How do you know you’re doing something right? People are starting to copy you. As a matter of fact, nothing breeds copycats quite like a successful business venture. Innovation requires taking risks and diving in often without knowing how your target market may react while imitation can bring in great results by simply following an already successful recipe. Starting a copycat business is less risky, yet still potentially profitable.

The practice of imitation is in no way new. Case in point: the U.S. built its economy by copying and innovating on technologies developed in Europe during the industrial revolution. In the business world though, where there’s a huge pressure to innovate, be original, and foster progress, imitation gets a bad reputation. That’s why it’s often disguised under other names, like franchising, benchmarking, or technology licensing.

Generally speaking, there are two types of copycat businesses out there. One good, the other not so much. Here’s a rundown:

  • In the first scenario, copying can be good for business in two circumstances: if the entrepreneur figures out what their competitors did to increase their exposure and use the same means to grow their audience; or if they take something that already exists and make it better/expose it to a new market. Think EasyTaxi, which is basically Uber for Nigerians, or Linio – otherwise known as Amazon for Mexicans.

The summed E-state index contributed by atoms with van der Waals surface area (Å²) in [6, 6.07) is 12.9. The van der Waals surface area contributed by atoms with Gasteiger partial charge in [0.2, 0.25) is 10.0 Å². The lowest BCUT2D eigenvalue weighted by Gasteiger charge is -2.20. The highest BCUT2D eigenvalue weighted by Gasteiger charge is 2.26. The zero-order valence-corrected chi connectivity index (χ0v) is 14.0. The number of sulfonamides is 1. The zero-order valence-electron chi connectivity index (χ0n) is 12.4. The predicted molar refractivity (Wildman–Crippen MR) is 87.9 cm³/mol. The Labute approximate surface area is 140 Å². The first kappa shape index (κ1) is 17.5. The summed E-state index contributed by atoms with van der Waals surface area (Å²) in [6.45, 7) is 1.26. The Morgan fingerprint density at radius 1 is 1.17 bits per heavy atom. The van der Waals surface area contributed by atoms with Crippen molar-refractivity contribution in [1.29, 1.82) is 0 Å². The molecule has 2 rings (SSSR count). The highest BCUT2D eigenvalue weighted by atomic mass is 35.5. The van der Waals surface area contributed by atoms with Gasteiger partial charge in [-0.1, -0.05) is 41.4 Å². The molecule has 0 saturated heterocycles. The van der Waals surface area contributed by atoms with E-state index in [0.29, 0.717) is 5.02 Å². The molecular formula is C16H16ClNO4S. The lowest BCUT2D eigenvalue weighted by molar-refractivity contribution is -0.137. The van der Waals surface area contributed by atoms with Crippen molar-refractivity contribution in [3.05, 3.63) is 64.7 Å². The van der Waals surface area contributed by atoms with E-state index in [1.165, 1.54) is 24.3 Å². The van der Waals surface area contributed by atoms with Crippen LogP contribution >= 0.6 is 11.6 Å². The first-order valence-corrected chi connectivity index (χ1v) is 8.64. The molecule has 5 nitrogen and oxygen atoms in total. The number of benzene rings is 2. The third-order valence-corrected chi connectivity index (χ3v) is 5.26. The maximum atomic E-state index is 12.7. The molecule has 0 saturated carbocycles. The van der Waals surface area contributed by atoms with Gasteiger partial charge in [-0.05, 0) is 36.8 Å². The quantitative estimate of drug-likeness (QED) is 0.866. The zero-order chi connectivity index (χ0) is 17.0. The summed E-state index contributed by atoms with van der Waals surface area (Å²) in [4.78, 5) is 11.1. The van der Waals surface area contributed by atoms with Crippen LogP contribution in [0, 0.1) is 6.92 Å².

• In the second scenario, an entrepreneur basically copies everything from an already established business, changes the name and launches the enterprise hoping to score at least a small percentage of the market. Take Groupon, the famous daily deal site everyone surely knows about – the market is now saturated by the site’s copycats. At one point, there was even a copycat named Nopuorg, which is Groupon spelled backward.

What to do to protect yourself

We live in times of technological innovation and rapid-fire manufacturing. Consequently, it’s easier than ever for a rival to rip off an idea. To stay ahead of the competition, follow these steps:

  • Secure a patent. If you have a great idea for a business, you must protect it. Be prepared to monitor for patent infringements, send out cease-and-desist letters, or bring lawsuits against copycats.
  • Continue to innovate. Even if a competitor manages to legitimately tweak your product idea and sell their version, you will always be one step ahead of them.
  • Become more prolific. Invest in marketing and increase brand awareness. Don’t keep all your great work private. Underdogs can’t win when they are merely copycats.

Should I start a copycat business?

Imitation may be the sincerest form of flattery, but it’s rarely the best path to becoming a leader in your industry. Also, this tactic isn’t without risk. Well-established businesses are often commanding a big chunk of the market already, which makes it difficult for copycats to break through.

However, keep in mind that even big companies copy. Google Cloud, Apple iCloud, and Dropbox are imitating one another while the smartphone industry is over-saturated with copycats. As an entrepreneur, you need to decide whether you want to innovate or take after a business model that can be copied lawfully.